In 1958 a young reporter, Audálio Dantas, met de Jesus by chance while on assignment. Upon learning that she kept a journal, he quickly recognized the uniqueness and sociological importance of these writings and the human-interest potential in her story. After winning de Jesus's confidence, he began editing her handwritten manuscripts (she wrote on the clean pages of used notebooks she had retrieved from garbage bins). Following the appearance of journal excerpts in Dantas's newspaper, she became an overnight sensation. In 1960 the diary was published in book form as Quarto de Despejo, and the following year it appeared in English as Child of the Dark. The book soon had a worldwide readership. The original title, a phrase designating a room in the back of a house reserved for short-term storage of trash, garbage, and other disposable items, was de Jesus's crude but effective way of accentuating the abject poverty in which she lived. If, according to this "house" metaphor, slum dwellers occupied the trash room or garbage dump, then middle-class Brazilians resided in the parlor or living room. The stark contrast explicit in this comparison provides convincing evidence of de Jesus's class consciousness and literary sensibility.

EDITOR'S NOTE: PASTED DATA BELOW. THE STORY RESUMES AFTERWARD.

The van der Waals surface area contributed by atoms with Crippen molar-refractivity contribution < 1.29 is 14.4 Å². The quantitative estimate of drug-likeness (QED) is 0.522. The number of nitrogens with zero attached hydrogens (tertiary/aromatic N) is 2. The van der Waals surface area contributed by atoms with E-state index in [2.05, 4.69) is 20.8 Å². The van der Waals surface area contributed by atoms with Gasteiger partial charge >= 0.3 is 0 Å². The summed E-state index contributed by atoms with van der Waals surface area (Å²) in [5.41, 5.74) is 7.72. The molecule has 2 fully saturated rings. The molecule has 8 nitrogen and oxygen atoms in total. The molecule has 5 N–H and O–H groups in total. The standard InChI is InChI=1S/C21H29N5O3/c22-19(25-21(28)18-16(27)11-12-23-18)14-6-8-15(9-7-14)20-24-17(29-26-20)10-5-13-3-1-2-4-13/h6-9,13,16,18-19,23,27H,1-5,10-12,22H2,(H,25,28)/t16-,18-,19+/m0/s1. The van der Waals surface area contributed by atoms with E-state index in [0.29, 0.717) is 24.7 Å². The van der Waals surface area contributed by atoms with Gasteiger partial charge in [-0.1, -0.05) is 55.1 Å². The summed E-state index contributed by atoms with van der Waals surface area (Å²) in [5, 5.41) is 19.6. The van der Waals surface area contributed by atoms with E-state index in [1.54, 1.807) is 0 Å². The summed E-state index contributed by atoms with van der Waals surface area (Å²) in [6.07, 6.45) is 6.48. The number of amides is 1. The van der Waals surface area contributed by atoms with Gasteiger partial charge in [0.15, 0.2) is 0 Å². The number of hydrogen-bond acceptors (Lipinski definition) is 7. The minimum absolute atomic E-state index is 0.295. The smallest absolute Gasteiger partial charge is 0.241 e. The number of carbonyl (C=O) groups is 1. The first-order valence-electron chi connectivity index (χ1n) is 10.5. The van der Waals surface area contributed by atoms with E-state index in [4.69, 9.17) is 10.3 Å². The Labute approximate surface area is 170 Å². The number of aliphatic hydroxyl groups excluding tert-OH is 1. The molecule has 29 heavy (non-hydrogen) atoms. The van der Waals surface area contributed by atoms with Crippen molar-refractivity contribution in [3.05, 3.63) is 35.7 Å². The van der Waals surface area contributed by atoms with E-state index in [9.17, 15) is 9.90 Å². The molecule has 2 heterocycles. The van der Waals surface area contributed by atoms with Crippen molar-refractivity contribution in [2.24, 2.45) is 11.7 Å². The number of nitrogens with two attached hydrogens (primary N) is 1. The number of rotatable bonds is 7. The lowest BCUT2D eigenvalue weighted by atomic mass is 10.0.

Using book royalties, de Jesus was able to realize her lifelong ambition of purchasing a house in a middle-class neighborhood. During this transition period—one of great turmoil in her life—she continued to write, and in 1961 a second volume of diary entries, entitled Casa de Alvenaria, was released. This new installment, the title of which alludes to the sturdy, masonry-constructed house of her dreams, offers a fascinating glimpse into her illfated attempts to enter mainstream Brazilian life. In these entries her humanity is on display as she recounts her struggles, triumphs, and failures, making no attempt to hide her emotions. This sequel garnered little attention, and, like de Jesus herself, it was soon forgotten, until 1997 when the University of Nebraska Press translated and published it with the title I'm Going to Have a Little House.